Or am I missing something? Because otherwise that’s right out of a dictatorship or some kind of monarchy where the king is boss of everything. It doesn’t work like that in a democracy. You can’t legally deny people their rights just because you don’t like them or you suspect they do something you don’t like.

    • dwgs 17:31 on 2023-01-31 Permalink

      That place is douchebag central and during Grand Prix time the douchebag quotient rises exponentially. I am pointing and laughing.

    • Ephraim 17:37 on 2023-01-31 Permalink

      I’m surprised just by the fact that the Quebec government is actually doing something… anything. I mean, we all know that a certain bar owner / restauranteur got caught underpouring and yet they got a slap on the wrist, when they should have been ordered to pour into measured glasses forever. But then, maybe all businesses should be required to pour their beer into measured glasses, like they have to do is much of Europe. Their answer was removing the pour amounts from the menu… voila, no more underpouring

    • Kate 18:35 on 2023-01-31 Permalink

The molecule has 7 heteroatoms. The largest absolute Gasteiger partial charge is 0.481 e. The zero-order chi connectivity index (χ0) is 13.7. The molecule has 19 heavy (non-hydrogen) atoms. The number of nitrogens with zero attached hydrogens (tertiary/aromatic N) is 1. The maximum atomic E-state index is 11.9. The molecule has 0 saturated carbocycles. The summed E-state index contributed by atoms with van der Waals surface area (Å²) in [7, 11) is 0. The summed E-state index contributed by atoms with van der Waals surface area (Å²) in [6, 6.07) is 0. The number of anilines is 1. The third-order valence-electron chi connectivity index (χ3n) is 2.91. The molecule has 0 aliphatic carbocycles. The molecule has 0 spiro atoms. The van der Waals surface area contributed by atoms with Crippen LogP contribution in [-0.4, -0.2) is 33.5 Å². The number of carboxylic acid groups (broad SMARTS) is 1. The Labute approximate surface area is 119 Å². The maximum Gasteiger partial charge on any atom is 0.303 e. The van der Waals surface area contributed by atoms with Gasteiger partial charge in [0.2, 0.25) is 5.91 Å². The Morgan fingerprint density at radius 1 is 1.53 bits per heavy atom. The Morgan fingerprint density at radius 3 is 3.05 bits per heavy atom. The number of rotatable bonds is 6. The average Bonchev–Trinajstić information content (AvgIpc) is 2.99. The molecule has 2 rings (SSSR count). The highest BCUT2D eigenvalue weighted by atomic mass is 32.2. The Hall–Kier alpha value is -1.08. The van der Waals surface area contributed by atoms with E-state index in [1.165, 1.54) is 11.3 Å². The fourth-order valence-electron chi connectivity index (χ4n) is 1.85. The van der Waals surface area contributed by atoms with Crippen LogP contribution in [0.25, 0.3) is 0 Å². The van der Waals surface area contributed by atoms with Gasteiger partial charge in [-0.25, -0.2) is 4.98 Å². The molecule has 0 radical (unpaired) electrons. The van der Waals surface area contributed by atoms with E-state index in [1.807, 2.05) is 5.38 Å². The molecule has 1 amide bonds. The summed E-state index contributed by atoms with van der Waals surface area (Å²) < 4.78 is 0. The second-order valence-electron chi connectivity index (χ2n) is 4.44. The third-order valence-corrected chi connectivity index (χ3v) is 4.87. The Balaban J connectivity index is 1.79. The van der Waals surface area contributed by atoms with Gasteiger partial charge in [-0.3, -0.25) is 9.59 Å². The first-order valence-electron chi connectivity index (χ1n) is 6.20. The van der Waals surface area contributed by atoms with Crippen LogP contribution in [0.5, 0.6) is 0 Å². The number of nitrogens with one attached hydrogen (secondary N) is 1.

Blork, I don’t know, but it’s clear from the article that the Régie des alcools, des courses et des jeux (RACJ) can shut an establishment down for allowing the “présence d’individus liés au crime organisé” as it says. I’ve seen occasional references to this kind of thing in news stories before.

      I don’t know whether “How was I supposed to know?” carries any weight with that Régie, or – as I was asking – “How was the waiter I hired last week supposed to know who that was, and be certain enough, to deny him service?”

    • azrhey 19:02 on 2023-01-31 Permalink

      It’s not just “mob person goes to restaurant for nice romantic evening with gf” but also “mob person almsot had their own table assigned and is known to spend hours there conducting business”

      I know of some restaurants where some people are just nearly always there with a glass of wine or a coffee and a bunch of papers with a merry go round of people walking in and walking out… business is being conducted, sometimes food is had.

    • Blork 19:06 on 2023-01-31 Permalink

      @azrhey, but why is that a legal issue? How can the LAW says they can’t do that? How’s that different from students spending all afternoon in a cafe nursing one latté? (Annoying, yes, but not illegal. And if it’s a problem it should be the cafe or restaurant who bans the person, not the LAW.)